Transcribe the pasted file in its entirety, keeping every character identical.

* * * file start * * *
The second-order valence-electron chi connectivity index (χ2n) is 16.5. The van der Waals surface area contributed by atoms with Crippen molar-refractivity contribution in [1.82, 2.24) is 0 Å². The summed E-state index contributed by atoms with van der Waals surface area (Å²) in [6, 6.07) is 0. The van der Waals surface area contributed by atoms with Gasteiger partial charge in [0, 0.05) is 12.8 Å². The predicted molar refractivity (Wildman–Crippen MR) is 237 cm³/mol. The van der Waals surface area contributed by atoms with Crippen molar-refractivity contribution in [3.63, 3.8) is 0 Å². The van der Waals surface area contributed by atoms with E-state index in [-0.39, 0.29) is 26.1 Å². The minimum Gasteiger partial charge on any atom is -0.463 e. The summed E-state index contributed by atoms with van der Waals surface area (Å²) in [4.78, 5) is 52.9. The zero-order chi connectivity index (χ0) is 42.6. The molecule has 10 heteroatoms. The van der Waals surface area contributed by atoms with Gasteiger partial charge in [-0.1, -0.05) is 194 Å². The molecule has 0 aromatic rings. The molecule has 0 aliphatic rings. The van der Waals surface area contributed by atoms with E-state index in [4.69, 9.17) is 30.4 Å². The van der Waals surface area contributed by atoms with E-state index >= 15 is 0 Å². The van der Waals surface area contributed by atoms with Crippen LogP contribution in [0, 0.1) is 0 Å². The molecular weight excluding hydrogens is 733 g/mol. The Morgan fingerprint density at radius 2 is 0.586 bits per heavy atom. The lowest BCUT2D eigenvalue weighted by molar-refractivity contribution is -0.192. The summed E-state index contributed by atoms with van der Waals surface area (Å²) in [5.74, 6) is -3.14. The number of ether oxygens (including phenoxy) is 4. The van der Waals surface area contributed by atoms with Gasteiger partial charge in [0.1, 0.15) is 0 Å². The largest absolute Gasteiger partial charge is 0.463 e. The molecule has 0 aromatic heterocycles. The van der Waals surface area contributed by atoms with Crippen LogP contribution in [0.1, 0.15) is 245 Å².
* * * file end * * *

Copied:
The second-order valence-electron chi connectivity index (χ2n) is 16.5. The van der Waals surface area contributed by atoms with Crippen molar-refractivity contribution in [1.82, 2.24) is 0 Å². The summed E-state index contributed by atoms with van der Waals surface area (Å²) in [6, 6.07) is 0. The van der Waals surface area contributed by atoms with Gasteiger partial charge in [0, 0.05) is 12.8 Å². The predicted molar refractivity (Wildman–Crippen MR) is 237 cm³/mol. The van der Waals surface area contributed by atoms with Crippen molar-refractivity contribution in [3.63, 3.8) is 0 Å². The van der Waals surface area contributed by atoms with E-state index in [-0.39, 0.29) is 26.1 Å². The minimum Gasteiger partial charge on any atom is -0.463 e. The summed E-state index contributed by atoms with van der Waals surface area (Å²) in [4.78, 5) is 52.9. The zero-order chi connectivity index (χ0) is 42.6. The molecule has 10 heteroatoms. The van der Waals surface area contributed by atoms with Gasteiger partial charge in [-0.1, -0.05) is 194 Å². The molecule has 0 aromatic rings. The molecule has 0 aliphatic rings. The van der Waals surface area contributed by atoms with E-state index in [4.69, 9.17) is 30.4 Å². The van der Waals surface area contributed by atoms with E-state index >= 15 is 0 Å². The van der Waals surface area contributed by atoms with Crippen LogP contribution in [0, 0.1) is 0 Å². The molecular weight excluding hydrogens is 733 g/mol. The Morgan fingerprint density at radius 2 is 0.586 bits per heavy atom. The lowest BCUT2D eigenvalue weighted by molar-refractivity contribution is -0.192. The summed E-state index contributed by atoms with van der Waals surface area (Å²) in [5.74, 6) is -3.14. The number of ether oxygens (including phenoxy) is 4. The van der Waals surface area contributed by atoms with Gasteiger partial charge in [0.1, 0.15) is 0 Å². The largest absolute Gasteiger partial charge is 0.463 e. The molecule has 0 aromatic heterocycles. The van der Waals surface area contributed by atoms with Crippen LogP contribution in [0.1, 0.15) is 245 Å².